Prognostic criteria for work resumption after standard lumbar discectomy
- Cite this article as:
- Rompe, J., Eysel, P., Zöllner, J. et al. E Spine J (1999) 8: 132. doi:10.1007/s005860050143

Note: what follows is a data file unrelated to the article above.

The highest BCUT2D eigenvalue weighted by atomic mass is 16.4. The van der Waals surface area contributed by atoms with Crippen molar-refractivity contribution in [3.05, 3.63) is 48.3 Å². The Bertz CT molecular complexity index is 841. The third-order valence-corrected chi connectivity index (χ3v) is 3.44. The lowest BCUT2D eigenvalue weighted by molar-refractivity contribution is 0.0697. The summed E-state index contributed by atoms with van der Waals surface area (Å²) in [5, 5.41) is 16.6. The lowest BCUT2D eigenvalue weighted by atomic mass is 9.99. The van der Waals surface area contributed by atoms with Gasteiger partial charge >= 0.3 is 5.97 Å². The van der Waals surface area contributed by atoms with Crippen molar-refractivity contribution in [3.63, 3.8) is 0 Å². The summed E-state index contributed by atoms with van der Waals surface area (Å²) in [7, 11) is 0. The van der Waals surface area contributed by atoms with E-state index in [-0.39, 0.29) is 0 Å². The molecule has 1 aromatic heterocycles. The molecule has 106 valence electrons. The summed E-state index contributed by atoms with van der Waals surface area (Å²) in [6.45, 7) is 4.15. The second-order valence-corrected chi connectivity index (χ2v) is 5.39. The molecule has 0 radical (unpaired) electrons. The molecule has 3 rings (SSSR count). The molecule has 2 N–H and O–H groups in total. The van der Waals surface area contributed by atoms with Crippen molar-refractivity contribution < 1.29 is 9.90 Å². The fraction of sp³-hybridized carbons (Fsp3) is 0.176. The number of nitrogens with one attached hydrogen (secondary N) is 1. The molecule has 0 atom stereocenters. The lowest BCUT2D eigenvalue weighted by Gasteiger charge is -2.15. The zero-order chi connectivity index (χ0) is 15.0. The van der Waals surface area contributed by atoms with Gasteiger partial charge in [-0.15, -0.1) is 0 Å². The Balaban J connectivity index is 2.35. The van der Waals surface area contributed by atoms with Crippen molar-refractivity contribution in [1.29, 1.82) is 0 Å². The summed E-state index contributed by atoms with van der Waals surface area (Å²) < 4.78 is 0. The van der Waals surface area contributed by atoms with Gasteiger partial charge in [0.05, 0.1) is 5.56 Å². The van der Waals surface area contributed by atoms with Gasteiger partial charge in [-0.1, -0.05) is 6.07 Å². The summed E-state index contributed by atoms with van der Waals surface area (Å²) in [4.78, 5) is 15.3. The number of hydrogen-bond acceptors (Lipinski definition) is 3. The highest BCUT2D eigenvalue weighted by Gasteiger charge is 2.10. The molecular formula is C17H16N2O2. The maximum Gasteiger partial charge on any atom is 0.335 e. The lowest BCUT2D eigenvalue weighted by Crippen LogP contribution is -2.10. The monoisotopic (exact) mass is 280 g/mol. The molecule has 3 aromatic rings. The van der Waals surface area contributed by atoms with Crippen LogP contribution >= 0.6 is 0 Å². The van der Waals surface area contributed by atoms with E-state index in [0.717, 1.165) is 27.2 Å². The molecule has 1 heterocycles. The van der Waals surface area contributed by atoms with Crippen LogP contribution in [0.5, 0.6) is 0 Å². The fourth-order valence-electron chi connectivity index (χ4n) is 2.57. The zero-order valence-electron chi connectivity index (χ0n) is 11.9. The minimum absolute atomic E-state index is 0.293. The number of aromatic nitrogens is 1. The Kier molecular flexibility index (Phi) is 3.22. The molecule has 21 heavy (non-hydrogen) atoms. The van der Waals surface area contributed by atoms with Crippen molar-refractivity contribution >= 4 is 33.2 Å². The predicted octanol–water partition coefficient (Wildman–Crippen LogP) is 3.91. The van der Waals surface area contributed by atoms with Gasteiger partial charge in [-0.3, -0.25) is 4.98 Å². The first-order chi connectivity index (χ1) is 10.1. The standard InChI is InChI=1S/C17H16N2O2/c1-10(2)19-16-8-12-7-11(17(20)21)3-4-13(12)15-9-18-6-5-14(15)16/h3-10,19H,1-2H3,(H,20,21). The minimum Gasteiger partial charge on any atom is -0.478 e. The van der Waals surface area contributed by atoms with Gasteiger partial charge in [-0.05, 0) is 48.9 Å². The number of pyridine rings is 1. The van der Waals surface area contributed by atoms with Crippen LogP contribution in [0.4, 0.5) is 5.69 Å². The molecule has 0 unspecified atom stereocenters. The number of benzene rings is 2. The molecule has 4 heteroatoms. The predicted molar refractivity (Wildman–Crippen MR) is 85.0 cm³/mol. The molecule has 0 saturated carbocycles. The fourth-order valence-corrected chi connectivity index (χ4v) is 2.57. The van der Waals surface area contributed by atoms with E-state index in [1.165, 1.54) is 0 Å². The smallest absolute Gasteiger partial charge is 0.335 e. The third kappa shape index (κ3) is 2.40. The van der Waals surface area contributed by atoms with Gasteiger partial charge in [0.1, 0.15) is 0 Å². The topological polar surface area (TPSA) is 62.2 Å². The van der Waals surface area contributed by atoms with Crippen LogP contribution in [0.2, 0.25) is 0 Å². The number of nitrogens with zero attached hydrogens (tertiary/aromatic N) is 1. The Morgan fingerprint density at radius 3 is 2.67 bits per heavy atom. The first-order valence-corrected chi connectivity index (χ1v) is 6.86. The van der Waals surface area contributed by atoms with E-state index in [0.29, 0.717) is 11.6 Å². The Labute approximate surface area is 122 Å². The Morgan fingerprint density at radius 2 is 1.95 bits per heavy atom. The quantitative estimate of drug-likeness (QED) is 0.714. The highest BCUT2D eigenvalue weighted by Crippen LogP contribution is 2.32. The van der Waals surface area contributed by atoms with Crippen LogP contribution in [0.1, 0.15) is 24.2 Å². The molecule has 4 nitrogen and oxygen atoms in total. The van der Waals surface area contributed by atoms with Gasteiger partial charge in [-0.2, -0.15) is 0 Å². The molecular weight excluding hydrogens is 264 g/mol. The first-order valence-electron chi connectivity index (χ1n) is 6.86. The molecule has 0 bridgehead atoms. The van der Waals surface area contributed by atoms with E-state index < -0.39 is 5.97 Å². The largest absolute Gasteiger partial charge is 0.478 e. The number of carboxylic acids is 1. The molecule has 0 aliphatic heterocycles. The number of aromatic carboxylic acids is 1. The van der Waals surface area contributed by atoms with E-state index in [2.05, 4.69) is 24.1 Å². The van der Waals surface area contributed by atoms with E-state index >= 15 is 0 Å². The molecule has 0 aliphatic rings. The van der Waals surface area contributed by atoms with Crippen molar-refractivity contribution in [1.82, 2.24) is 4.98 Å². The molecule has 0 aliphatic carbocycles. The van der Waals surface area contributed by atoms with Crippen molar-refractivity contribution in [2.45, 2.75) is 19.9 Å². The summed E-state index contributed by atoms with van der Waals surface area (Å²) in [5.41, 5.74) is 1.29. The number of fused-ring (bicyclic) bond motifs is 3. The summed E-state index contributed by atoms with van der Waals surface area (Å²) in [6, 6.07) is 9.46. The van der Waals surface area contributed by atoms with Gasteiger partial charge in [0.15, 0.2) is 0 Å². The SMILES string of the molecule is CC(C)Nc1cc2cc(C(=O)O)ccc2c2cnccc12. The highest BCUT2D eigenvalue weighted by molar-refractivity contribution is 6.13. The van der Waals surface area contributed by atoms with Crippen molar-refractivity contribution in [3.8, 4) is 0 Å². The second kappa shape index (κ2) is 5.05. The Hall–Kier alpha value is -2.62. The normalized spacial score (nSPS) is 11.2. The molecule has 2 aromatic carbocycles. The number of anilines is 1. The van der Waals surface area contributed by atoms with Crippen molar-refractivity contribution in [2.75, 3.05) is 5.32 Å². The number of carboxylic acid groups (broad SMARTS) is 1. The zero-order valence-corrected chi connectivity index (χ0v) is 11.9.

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The purpose of this study was to determine prognostic criteria for return to work 9–12 years after standard nucleotomy for herniated nucleus pulposus confirmed by CT. From 1985 until 1988, 182 patients (102 male, 80 female, mean age 45 years) with a single-level herniated nucleus pulposus were operated on for the first time. In summer 1997, an average of 10.2 years after the operation, 101 of 182 patients (55.5%) returned a standardised questionnaire. Eighteen patients (9.8%) had died during the intervening years, while 63 patients (34.6%) were lost to follow-up because of moving to other cities. Two groups could then be distinguished: group I worked full time in their usual job; group II did not. The influence of the degree of the paresis, time elapsed since the occurrence, intraoperative findings, age, sex, weight, type of work and re-operations were analysed statistically. Group I consisted of 44 patients who still worked full time in their usual job. Group II contained 57 patients, of whom 18 worked only part of the time, 9 had changed to a lighter full-time job, 23 had taken early retirement, and 7 were receiving a pension. Patients in group I were significantly younger (38 vs 51 years), had a smaller proportion of patients with more than 20% overweight (27% vs 44%), had a smaller proportion of severe, grade 0 and 1, motor dysfunction (0% vs 16.3%), had been operated sooner (within 3 days: 52.3% vs 19.3%), had undergone fewer re-operations for recurrence of the herniation (4.5% vs 21.1%), and had worked less frequently in physically demanding jobs (6.7% vs 22.8%). We concluded that when there is a relative indication for herniated nucleus pulposus surgery, it should be limited to patients aged below 40 years, with slight motor dysfunction, who work in physically undemanding jobs, so as to make a satisfactory long-term result more likely.